The spirit of these images seems to reside in the total absence of pomp, in the elimination, in having made all the necessary sacrifices: the steppe, like photography, imposes on the gaze a method of synthesis, to the point of being able to conceive emptiness, the light that transforms itself in the white to speak only when it knows that there is no one ready to listen.
The light of the steppe is conscious in an almost liquid calm, uniform on the shadows that also have flesh, bones and life: the clash between the spectres one comes across while walking and the organicity of their bodies is a natural clash with no winners, the duality of men and animals seems to shake the consciousness in favour of a simple acceptance of every condition, which then seems to be the attitude of those who live in these places.
They are shadows walking in the mud, eating the fish caught in the morning, who every moment have the endless ground before their eyes, and who look at it, being able to embrace far greater portions of it than we are allowed with photographic documentation. That is why it seems natural to see a dark figure on the hillside standing on a horse, which if it can be synonymous with spectacle for us, is one of natural freedom for the children of the steppe, who know that even if they were to fall, they would be picked up by the very infinity that generated them.
Since the Festival of Ethical Photography, as its coordinator Alberto Prina states, has as its objective the identification and dissemination of a system of values through the medium of photography, Misha Maslennikov’s work reminds the audience of the hypothesis of an existence solely aimed at life, devoid of ambition; it reminds us that in the infinite what lives does so slowly, participating temporally in what the steppe means spatially. The steppe’s shadow-children are the grain of its own extension, its mortal testimony: it is not important to establish the why or how of this existence, but it is enough to note its resistance to convince oneself of the possibility of an alternative to everything else.
There is a rhythm that does not need to be marked, and that permeates the subterranean sense of living when living coincides with the basilarity of existence. More than of its values, looking at these images, one realises, even before the obviousness of living, the possibility of an unconscious participation in a space and time. This is why, in some of Maslennikov’s images, the horizon disappears completely: in order to cancel out the idea of the horizon, that line that shows us where earth and sky separate, in photography we need to decide whether to look totally towards the sky, or totally towards the earth. Thus in order to be able to comprehend the infinity of the steppe it is sometimes necessary to look only at it, abandoning the idea of a sky that cannot overlook it, as well as no concrete and contemplative horizon.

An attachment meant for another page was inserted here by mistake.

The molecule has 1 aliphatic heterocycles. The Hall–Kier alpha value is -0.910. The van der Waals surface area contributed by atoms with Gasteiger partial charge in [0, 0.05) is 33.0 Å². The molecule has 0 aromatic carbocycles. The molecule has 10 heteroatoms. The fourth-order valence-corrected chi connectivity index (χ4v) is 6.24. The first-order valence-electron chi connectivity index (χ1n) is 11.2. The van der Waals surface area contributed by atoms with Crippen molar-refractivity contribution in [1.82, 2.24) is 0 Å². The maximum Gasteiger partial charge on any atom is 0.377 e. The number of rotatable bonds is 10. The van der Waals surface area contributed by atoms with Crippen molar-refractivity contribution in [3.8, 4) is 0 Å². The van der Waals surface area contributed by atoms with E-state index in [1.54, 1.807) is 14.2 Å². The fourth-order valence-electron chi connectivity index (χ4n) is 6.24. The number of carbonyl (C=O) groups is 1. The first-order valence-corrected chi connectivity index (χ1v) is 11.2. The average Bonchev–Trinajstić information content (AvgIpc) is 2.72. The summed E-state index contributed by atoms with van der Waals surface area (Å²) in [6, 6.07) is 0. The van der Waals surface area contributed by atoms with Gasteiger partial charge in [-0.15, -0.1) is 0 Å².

Such an expanse of land and the life that endures on it offers those who enter it a thoughtful gesture of understanding, of natural welcome, although it immediately warns of the profound rigour that will dominate their every vision, of the gaze that will be destined to oscillate only between predominantly empty spaces.
The steppe, like the man with whom the caption “Only a few metres beyond the fence, the infinite steppe opens up”. For the rest, he will appear as a shadow only capable of looking at us with his eyes, and who will always precede us.
Translation from Italian
Ho scoperto la fotografia e lo sguardo di Misha Maslennikov durante il festival di fotografia etica a Lodi, quest’anno. Era stato esposto il lavoro “The Don Steppe”, riassunto in sole 14 immagini. L’occhio di Misha vede ciò che non si può dire, e rende visibili quegli elementi originari da cui l’uomo stesso deriva: lo spazio, l’infinito, il bianco, l’ombra. Grazie a una pulizia formale e una raffinatezza nelle inquadrature che gli sono proprie, pare compiere il suo gesto profetico con leggerezza incomprensibile, quasi angelica. L’infinito spazio che gli uomini che vivono nella steppa hanno negli occhi e portano in giro con sé rivive e si riflette nelle immagini che Misha cattura per fissarle per sempre.
Il bianco e nero e la sintesi estrema sono gli strumenti compositivi che maggiormente risuonano nel suo modo di fotografare, rendendo le immagini delle vere e proprie casse di risonanza capaci di creare un’eco infinita, riuscendo a colmare coi suoi riverberi lo spazio vuoto e sterminato che gli si stende attorno.